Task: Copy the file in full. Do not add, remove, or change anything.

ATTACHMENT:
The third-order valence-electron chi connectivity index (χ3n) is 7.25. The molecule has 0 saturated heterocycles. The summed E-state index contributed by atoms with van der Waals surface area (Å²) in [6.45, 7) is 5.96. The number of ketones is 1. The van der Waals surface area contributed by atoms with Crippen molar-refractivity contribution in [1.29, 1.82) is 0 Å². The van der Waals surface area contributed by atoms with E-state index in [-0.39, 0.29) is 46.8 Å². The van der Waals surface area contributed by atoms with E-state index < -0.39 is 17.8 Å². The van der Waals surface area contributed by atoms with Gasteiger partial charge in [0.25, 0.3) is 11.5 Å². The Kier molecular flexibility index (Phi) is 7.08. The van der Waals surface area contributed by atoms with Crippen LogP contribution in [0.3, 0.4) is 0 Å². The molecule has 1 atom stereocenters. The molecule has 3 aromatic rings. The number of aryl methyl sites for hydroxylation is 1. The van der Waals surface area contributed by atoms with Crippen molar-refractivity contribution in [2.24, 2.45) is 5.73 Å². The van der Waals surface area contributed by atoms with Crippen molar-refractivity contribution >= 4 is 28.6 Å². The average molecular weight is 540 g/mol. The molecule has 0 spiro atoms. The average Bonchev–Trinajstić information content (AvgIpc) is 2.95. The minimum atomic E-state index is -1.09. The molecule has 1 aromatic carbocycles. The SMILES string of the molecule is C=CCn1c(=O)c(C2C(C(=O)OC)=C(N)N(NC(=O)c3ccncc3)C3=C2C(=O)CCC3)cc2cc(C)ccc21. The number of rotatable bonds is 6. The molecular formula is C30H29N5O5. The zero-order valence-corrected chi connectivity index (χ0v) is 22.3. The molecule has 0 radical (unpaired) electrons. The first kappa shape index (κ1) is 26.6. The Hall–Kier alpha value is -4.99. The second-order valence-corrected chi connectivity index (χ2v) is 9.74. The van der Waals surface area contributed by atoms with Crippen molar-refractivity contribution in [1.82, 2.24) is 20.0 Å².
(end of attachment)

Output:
The third-order valence-electron chi connectivity index (χ3n) is 7.25. The molecule has 0 saturated heterocycles. The summed E-state index contributed by atoms with van der Waals surface area (Å²) in [6.45, 7) is 5.96. The number of ketones is 1. The van der Waals surface area contributed by atoms with Crippen molar-refractivity contribution in [1.29, 1.82) is 0 Å². The van der Waals surface area contributed by atoms with E-state index in [-0.39, 0.29) is 46.8 Å². The van der Waals surface area contributed by atoms with E-state index < -0.39 is 17.8 Å². The van der Waals surface area contributed by atoms with Gasteiger partial charge in [0.25, 0.3) is 11.5 Å². The Kier molecular flexibility index (Phi) is 7.08. The van der Waals surface area contributed by atoms with Crippen LogP contribution in [0.3, 0.4) is 0 Å². The molecule has 1 atom stereocenters. The molecule has 3 aromatic rings. The number of aryl methyl sites for hydroxylation is 1. The van der Waals surface area contributed by atoms with Crippen molar-refractivity contribution in [2.24, 2.45) is 5.73 Å². The van der Waals surface area contributed by atoms with Crippen molar-refractivity contribution >= 4 is 28.6 Å². The average molecular weight is 540 g/mol. The molecule has 0 spiro atoms. The average Bonchev–Trinajstić information content (AvgIpc) is 2.95. The minimum atomic E-state index is -1.09. The molecule has 1 aromatic carbocycles. The SMILES string of the molecule is C=CCn1c(=O)c(C2C(C(=O)OC)=C(N)N(NC(=O)c3ccncc3)C3=C2C(=O)CCC3)cc2cc(C)ccc21. The number of rotatable bonds is 6. The molecular formula is C30H29N5O5. The zero-order valence-corrected chi connectivity index (χ0v) is 22.3. The molecule has 0 radical (unpaired) electrons. The first kappa shape index (κ1) is 26.6. The Hall–Kier alpha value is -4.99. The second-order valence-corrected chi connectivity index (χ2v) is 9.74. The van der Waals surface area contributed by atoms with Crippen molar-refractivity contribution in [1.82, 2.24) is 20.0 Å².